End of Life Ireland  (EOLI), a group campaigning for the legalisation of euthanasia, held a public meeting in Dublin last week to present their views. It was a revealing insight into their objectives and how to get there.
The main speaker was Greg Mewett, a palliative care doctor from Australia who believes that patients have a right to end their lives. He admitted that this view is quite “heretical” among palliative care circles. (The Irish Association for Palliative Care is opposed to ‘assisted dying’. You can find their document on the matter here ).
Dr Mewett said that “voluntary assisted dying” should not be seen in opposition to palliative care as more than 80% of patients who wish to end their lives have gone through some form of palliative care before.
He stressed the importance of language in trying to convince people, saying that euthanasia or assisted suicide are bad terms, while the word “voluntary” is key.
He wants the law in Australia changed so that doctors can offer patients the option of assisted suicide.
One of the local speakers was John Wall, an Irish campaigner who said he was able to convince the Government to change the definition of ‘terminal illness’ and, as a consequence, to extend the eligibility for a medical card to those who are given a prognosis of up to 24 months.
He believes that ‘assisted dying’ is simply a matter of choice, and it should be available even for prognoses longer than 24 months. He claimed that the life span of 6 months or shorter, which is common in other jurisdictions that allow euthanasia, is too short. “How long do you want me to suffer?”, he asked.
Another speaker was Dr Brendan O’Shea, a GP from Kildare. He is former head of the Irish College of General Practitioners and was representing on this occasion a group of about 100 healthcare professionals, mainly GPs, working with End of Life Ireland. They call themselves ‘Irish Doctors supporting Medical Assistance in Dying ’ and believe that ‘patient autonomy’ should be always respected, even when patients wish to be killed.
All the Irish medical bodies that have taken a public position on this topic are of the opposite view .
Doctors are probably the major opponents to changes in legislation in this area. When, during the debate, someone pointed out that the Hippocratic Oath clearly rejects euthanasia, Dr O’Shea replied that nowadays Hippocrates would have written a different oath. We cannot know this, of course, and it is hard to see why, as suffering is a permanent feature of the human condition and pain was far less treatable by doctors in Ancient Greece than it is today.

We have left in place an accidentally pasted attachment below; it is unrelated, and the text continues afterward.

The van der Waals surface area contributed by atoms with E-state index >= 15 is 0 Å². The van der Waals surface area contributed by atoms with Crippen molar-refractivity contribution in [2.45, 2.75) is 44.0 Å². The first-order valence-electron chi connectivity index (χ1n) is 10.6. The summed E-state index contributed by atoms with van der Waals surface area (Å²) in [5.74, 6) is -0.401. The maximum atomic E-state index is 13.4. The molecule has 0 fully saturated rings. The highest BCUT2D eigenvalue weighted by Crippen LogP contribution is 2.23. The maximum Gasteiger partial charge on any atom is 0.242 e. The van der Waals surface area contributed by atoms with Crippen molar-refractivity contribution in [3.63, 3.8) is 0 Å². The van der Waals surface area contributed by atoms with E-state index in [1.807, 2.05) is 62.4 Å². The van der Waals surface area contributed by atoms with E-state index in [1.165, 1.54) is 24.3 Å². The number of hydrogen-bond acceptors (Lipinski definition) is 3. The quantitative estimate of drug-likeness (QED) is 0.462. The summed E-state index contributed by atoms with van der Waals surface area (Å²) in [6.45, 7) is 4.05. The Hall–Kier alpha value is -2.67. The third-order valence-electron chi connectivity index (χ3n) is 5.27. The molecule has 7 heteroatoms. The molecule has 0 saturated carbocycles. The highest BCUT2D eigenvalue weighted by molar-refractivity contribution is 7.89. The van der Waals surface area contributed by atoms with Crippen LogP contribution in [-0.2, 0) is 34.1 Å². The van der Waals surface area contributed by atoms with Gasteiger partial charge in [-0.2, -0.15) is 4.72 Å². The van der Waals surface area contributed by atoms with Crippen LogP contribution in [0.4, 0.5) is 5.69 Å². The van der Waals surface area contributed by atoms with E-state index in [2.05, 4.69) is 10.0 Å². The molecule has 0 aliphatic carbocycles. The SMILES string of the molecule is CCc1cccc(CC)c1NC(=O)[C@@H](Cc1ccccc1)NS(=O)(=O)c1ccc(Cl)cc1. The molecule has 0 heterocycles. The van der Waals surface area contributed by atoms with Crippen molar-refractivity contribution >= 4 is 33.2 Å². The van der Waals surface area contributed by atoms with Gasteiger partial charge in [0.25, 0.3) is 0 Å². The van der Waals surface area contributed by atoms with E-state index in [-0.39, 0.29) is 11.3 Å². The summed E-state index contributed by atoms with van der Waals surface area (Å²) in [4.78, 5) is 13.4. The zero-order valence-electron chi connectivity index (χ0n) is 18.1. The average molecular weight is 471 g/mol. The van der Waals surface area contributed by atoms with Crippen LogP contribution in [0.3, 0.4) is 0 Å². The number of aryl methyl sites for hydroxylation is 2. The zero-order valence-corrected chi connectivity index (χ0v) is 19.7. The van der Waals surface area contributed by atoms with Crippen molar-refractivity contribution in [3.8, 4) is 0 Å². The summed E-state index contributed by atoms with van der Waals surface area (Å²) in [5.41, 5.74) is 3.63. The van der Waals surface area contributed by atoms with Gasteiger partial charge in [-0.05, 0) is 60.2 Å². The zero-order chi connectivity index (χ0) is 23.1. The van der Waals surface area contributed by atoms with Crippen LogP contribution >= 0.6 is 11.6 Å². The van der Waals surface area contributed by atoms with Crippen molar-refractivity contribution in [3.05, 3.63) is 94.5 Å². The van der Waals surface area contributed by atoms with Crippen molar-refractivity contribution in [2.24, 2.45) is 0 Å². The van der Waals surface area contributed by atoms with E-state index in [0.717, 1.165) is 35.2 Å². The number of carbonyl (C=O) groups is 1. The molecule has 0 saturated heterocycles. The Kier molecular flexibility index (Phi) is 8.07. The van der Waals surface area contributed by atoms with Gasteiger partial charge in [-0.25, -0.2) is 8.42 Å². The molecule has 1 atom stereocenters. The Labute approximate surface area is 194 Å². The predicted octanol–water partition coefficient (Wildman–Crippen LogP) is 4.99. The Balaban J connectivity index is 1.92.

EOLI on their website acknowledge that “it can be difficult for healthcare professionals to publicly support providing Medical Assistance in Dying.” To help their campaign an anonymous register  of healthcare professionals has been created.
Another speaker was Tom Curran from Exit International , which is probably the most radical pro-assisted suicide organisation in the world, as they believe that it should be available to any mentally competent adult, for whatever reason.
Mr Curran, partner of the late Marie Fleming whose request for assisted suicide was rejected by the Supreme Court, told the audience of how he helped to draft legislation in this area.
Justin McKenna, a solicitor that deals with health cases, also spoke. Michael Nugent of Atheist Ireland, who could not attend, sent a video showing full support for the event.
The public meeting was attended by about 60 people, mostly sympathetic with the aims of the organisers. During the debate following the presentations only a couple of interventions showed some concern. A man suggested caution and mentioned how the slippery slope has operated in other countries, such as Canada, after assisted suicide has been legalised.
The organisers are very confident that the general population and most politicians are on their side and will hold similar events in the future. In 2024 they will host the World Federation of Right to Die Societies conference.
Those opposed to assisted suicide needs to be as well organised as its proponents.